Tsipras’ visit to Belgrade of strategic importance

Tsipras’ visit to Belgrade of strategic importance


Greek Prime Minister Alexi Tsipras’ visit to the Republic of Serbia was highly successful, both from Greek political and business circles but also from Serbian diplomatic and business sources.

Although Alexis Tsipras’ visit was delayed, according to a senior diplomatic source in Serbia, the success of the contacts and the identification of a series of issues on both sides launches initiatives that will further strengthen cooperation between the two countries and would make the Athens -Belgrade axis one of constructive cooperation on an economic and political level.

Alexis Tsipras and Nikos Kotzias, while forming an extrovert multi-level and proactive policy on the one hand are also building alliances that will give Greece the possibility to “lead” as the stability and security pillar, in an area that has not ceased to be plagued by minor differences which create obstacles to cooperation and development in the Balkans and the rest of Southeast Europe.

Greece, even during the crisis years remains a country which can through its democratic structures, European experience and the extroversion which has always described it, become a strategic partner to Southeastern European and Mediterranean countries. With the largest GDP of all the Balkan countries, Greece continues to be strong.

Remaining attached to what Brussels and powerful allies dictated, did not prove beneficial for Greece. The decades of inertia in the country’s foreign policy isolated it even from traditional allies, making it vulnerable on the international scene.

Beyond this, the importance of reactivating bilateral relations with Serbia makes Greece an important geopolitical player in the region. The tripartite cooperation with Cyprus, Israel, Egypt, Lebanon, Jordan and Palestine, the four-party cooperation with neighbouring countries to its North, Albania, FYROM, Bulgaria and EU member countries Bulgaria, Romania, Croatia as well as the activation of the Supreme Councils Cooperation with Turkey and Serbia, form grid partnerships that can act as a security and cooperation pillar with common benefits.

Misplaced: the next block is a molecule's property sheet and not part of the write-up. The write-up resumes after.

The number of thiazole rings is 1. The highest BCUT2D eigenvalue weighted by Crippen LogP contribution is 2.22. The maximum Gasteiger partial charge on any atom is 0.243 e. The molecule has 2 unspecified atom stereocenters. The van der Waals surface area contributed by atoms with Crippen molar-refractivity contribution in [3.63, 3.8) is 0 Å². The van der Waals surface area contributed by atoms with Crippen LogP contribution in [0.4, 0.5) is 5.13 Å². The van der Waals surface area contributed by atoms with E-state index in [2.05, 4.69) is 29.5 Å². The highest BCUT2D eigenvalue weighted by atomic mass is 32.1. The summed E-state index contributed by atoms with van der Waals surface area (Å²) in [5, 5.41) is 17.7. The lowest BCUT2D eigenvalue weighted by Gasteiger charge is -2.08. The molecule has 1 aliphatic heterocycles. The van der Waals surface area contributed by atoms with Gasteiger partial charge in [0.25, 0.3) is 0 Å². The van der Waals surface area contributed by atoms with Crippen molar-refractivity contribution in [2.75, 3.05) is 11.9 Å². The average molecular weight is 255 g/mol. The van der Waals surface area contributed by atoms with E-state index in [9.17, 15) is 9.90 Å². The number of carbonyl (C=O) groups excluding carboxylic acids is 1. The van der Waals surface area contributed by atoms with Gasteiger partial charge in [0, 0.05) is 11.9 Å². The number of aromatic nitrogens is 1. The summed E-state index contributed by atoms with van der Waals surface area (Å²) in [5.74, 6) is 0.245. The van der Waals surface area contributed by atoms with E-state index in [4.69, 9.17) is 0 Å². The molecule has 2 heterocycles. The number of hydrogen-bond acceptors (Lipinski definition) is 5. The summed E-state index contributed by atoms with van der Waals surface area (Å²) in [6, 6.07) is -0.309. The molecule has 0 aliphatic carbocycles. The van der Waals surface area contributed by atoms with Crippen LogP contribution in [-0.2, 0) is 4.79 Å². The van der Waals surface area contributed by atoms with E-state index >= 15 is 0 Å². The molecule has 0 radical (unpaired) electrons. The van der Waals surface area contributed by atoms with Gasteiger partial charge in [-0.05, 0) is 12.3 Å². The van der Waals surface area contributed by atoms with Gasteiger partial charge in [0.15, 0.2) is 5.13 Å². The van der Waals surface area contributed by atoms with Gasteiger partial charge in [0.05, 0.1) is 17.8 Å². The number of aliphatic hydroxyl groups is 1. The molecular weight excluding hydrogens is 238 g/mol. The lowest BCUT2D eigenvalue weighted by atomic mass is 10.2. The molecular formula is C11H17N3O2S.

If one includes the Meeting of Euro-Mediterranean countries as well as meetings for religious pluralism and the Euro-Arab Cooperation for Peace and Security, organised by the Foreign Ministry, then we are talking about a strong foreign policy with multiple benefits over time.

The significant presence of the business world at the Economic Forum in Belgrade, but also the activation of a High-Level Cooperation Council, with the design of joint investment proposals between the two countries, marks the success of Greek foreign policy. The next step will be the visit by Deputy Prime Minister Ivica Dacic to Athens in the coming period, while in early spring the first High Level Cooperation Council will be held in Thessaloniki.

The Greek Prime Minister Alexis Tsipras will participate in the EU summit in Valletta Malta on February 3rd and will visit Ukraine on the 8-9 Feb./IBNA